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Loving is Living

November 30, 2016 Leave a comment

The sleepy Davidson College campus awoke with a start.

It was graduation day in the Spring of 1960. I, a lowly freshman, sat quietly with fellow singers in the Male Chorus. We awaited our next turn to entertain with song. With the audience of faculty, parents, and fellow graduating seniors expecting him to dribble on for 15 minutes, graduating senior and poet-scholar W. Dabney Stuart had given an address that was not a speech but a dare. Here’s what he said, as I recall:

Many people have lived. Many people have died. One of these was Jesus of Nazareth. He said, “Love one another.” I have nothing of significance to add.

friendshipAnd then he returned to his seat. Some thought it an insult to tradition, a sign of disrespect from a rebellious hippy. I thought it the most powerful lecture/sermon/dare I had experienced. Often I have quoted Dabney, now a professor emeritus of English at Washington and Lee University in Lexington, Virginia. At the risk of oversimplifying, Dabney had cut to the chase. He got to the point. Southern haiku, as it were. No meat, fat, gristle, or cosmetics–all bone. Life at its essence.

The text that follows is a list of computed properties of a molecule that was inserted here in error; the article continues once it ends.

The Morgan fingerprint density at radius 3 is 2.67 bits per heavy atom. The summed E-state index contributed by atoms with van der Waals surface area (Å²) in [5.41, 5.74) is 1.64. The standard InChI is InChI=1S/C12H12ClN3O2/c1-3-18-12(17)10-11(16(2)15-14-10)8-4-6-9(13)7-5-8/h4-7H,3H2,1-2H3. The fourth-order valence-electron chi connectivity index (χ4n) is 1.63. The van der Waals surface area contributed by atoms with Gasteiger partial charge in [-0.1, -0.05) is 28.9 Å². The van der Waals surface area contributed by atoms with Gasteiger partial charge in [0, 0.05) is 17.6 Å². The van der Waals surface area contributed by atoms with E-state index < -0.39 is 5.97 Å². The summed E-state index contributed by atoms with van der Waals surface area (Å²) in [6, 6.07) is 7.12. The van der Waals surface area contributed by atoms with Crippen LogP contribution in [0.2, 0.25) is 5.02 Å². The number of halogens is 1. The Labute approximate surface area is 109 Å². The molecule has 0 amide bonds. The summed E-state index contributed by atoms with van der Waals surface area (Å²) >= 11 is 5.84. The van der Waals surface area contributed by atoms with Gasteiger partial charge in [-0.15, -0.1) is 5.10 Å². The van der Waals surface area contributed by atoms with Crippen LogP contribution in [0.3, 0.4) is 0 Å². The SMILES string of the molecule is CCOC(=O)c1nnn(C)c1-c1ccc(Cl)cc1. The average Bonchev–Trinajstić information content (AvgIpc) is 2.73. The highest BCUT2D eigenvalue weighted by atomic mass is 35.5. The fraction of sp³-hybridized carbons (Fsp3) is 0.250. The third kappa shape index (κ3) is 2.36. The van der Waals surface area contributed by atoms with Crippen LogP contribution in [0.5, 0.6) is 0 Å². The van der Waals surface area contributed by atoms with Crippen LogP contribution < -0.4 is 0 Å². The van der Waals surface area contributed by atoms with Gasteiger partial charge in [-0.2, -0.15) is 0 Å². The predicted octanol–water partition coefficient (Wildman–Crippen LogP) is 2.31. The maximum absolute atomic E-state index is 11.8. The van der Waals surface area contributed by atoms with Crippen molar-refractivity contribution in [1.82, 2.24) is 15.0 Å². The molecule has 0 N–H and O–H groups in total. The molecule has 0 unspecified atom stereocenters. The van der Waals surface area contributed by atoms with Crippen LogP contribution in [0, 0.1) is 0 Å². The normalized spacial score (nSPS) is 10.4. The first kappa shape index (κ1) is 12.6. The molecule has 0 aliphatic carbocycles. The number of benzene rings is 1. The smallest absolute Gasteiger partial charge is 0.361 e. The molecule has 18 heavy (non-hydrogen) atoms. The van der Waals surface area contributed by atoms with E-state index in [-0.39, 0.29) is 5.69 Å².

Sharing a value for poetry, I have subscribed to Poem-a-Day for many years. This program of the Academy of American Poets emails one contemporary poem every weekday to subscribers (for free, at www.poets.org,) and one classic poem on Saturday and Sunday.